Answer to Question #11954 Submitted to "Ask the Experts"

Category: Nuclear Medicine Patient Issues — Therapeutic Nuclear Medicine

The following question was answered by an expert in the appropriate field:


I just had a total thyroidectomy last month. My postsurgery magnetic resonance imaging (MRI) scan is clean, except there are multiple lymph nodes in varying sizes. The doctor recommends radioiodine treatment. Is it compulsory to do it and what are the side effects? Will there be any difficulties the rest of my life due to this treatment?


Although I am not a doctor, I have 20 years of hospital experience with patients in your situation. My advice is that you absolutely should get the follow-up radioiodine treatments.

The reason you should have the treatments is because even MRI scans cannot detect the microscopic presence of cancer cells that may be in other lymph nodes and residual thyroid tissue. Radioiodine is the gold standard for treatment following thyroidectomies.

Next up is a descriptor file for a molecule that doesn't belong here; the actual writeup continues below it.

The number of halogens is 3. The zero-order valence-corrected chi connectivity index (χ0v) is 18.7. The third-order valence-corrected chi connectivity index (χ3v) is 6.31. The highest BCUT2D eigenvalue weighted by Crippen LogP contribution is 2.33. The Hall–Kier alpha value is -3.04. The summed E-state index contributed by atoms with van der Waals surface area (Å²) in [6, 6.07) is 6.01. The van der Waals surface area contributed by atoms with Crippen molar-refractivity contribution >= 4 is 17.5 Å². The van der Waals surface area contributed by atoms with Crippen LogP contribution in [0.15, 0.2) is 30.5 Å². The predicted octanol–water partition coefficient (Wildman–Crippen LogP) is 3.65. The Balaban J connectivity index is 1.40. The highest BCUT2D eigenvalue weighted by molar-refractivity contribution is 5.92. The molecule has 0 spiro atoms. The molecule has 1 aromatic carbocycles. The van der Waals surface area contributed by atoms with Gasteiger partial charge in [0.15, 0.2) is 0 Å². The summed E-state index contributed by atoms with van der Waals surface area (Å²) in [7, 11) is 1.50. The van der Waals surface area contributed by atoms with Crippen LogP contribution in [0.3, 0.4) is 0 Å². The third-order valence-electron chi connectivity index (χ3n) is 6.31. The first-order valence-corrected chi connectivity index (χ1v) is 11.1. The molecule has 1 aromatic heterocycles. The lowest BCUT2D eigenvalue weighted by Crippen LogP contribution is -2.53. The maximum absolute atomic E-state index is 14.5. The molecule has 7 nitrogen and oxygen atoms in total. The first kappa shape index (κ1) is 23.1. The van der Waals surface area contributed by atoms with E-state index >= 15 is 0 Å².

Our frequently asked questions page has good information.

And this Health Physics Society question and answer may be helpful.

I checked with a physician and she said that you should not have any long-term effects after radioiodine treatment. Some information on radioiodine treatment and side effects can be found on the Memorial Sloan Kettering Cancer Center website.

Marcia Hartman, MS

Answer posted on 17 April 2017. The information posted on this web page is intended as general reference information only. Specific facts and circumstances may affect the applicability of concepts, materials, and information described herein. The information provided is not a substitute for professional advice and should not be relied upon in the absence of such professional advice. To the best of our knowledge, answers are correct at the time they are posted. Be advised that over time, requirements could change, new data could be made available, and Internet links could change, affecting the correctness of the answers. Answers are the professional opinions of the expert responding to each question; they do not necessarily represent the position of the Health Physics Society.